Wednesday , August 4 2021

India plans to allow canceled coal plants to sell electricity

BENGALURU (Reuters) – India’s electricity ministry is proposing to allow coal-fired power plants to resume selling electricity after contracts with buyers expire, a letter seen by Reuters shows, despite national promises to shut down old power plants. pollution prevention.

PHOTO PHOTO: The chimneys of the coal-fired power plant are photographed in Delhi, India, July 20, 2017. ROUTERS / Adnan Abidi

The proposal, if approved, would help old coal-fired power plants generate additional revenue, increase liquidity in short-term electricity markets and help distribution companies in countries facing electricity shortages have cheaper energy, the ministry said in a draft proposal Friday.

“It is in the interest of consumers to keep the electricity tariff as low as possible,” said a letter sent to the power supply departments of Indian states and the heads of federal government-run utilities such as NTPC Ltd.

The move would allow federal power generators, such as the NTPC, to “sell electricity in any mode” once distribution companies pull out of a deal after their term expires, the ministry said.

Power Minister RK Singh and Finance Minister Nirmala Sitaraman had previously said they planned to close the old coal-fired power plants. The Ministry of Environment is also advocating for the closure of coal plants, which make up 80% of India’s industrial pollution, if they do not comply with green laws.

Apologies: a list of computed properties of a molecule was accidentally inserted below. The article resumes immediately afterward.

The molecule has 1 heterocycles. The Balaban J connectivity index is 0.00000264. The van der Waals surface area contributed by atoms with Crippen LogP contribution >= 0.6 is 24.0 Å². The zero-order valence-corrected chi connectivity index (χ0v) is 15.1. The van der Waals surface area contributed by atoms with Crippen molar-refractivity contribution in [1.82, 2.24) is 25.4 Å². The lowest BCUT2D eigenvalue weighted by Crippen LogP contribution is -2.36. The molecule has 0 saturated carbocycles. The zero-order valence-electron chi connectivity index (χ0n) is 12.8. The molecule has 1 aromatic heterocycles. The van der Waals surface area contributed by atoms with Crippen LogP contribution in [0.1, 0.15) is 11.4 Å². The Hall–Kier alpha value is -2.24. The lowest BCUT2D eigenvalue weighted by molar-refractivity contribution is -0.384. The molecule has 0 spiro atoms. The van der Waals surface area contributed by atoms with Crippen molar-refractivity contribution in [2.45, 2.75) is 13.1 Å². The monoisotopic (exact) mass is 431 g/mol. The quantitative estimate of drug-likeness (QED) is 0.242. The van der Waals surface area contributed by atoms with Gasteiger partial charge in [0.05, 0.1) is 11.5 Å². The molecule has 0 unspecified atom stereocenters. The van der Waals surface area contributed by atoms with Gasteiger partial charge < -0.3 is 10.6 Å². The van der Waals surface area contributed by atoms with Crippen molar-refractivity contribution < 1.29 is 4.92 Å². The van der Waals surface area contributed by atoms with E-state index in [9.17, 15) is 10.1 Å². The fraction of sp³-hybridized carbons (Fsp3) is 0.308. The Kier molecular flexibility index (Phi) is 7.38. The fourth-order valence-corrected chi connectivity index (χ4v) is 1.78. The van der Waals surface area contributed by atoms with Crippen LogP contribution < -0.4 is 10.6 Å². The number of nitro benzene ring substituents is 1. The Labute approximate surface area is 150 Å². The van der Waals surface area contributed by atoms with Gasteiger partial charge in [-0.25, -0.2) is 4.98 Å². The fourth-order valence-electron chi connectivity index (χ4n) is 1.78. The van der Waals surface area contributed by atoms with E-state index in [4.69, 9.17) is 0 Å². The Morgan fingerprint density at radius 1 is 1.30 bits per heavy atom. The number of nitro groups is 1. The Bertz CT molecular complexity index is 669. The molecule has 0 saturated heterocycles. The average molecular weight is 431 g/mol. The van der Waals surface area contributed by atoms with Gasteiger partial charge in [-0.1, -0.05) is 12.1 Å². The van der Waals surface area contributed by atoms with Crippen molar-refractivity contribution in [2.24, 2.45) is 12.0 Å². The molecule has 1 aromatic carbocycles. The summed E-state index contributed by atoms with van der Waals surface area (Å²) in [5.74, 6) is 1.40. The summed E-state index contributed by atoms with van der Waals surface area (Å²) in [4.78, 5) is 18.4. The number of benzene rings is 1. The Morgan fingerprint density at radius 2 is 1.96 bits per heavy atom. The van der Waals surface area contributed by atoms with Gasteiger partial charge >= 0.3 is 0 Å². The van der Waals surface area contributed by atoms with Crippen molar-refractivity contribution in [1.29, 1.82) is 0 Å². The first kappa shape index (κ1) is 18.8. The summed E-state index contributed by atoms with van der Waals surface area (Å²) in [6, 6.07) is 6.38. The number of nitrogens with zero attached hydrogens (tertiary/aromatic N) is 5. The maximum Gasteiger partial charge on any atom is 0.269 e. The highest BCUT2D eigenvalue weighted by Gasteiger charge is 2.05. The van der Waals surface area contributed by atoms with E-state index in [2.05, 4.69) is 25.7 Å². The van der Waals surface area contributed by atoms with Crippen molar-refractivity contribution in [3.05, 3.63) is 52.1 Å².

The outcome remains unclear. The energy ministry has asked for comments from states and heads of federally-run power generators. The final decision on the proposal is not close.

A senior electricity ministry official said on Sunday that only inefficient power plants would be shut down.

“Economical utilities that provide cheap energy will still be allowed to operate. “Small, inefficient plants will be closed,” the official said.

Distribution companies run by states such as Punjab, Delhi, Andhra Pradesh and Odisha want to hand over power allotted by federal government-run utilities after the plants are 25 years old, the electricity ministry said.

The states cited reasons such as the availability of surplus energy and the high cost of electricity as reasons for handing over power conferred on them under the treaties.

The list compiled by the Ministry of Energy in 2019 shows distribution companies that want to deliver energy produced by utilities with a capacity of 5.75 gigawatts.

Report by Sudarshan Varadan; Edited by William Mallard

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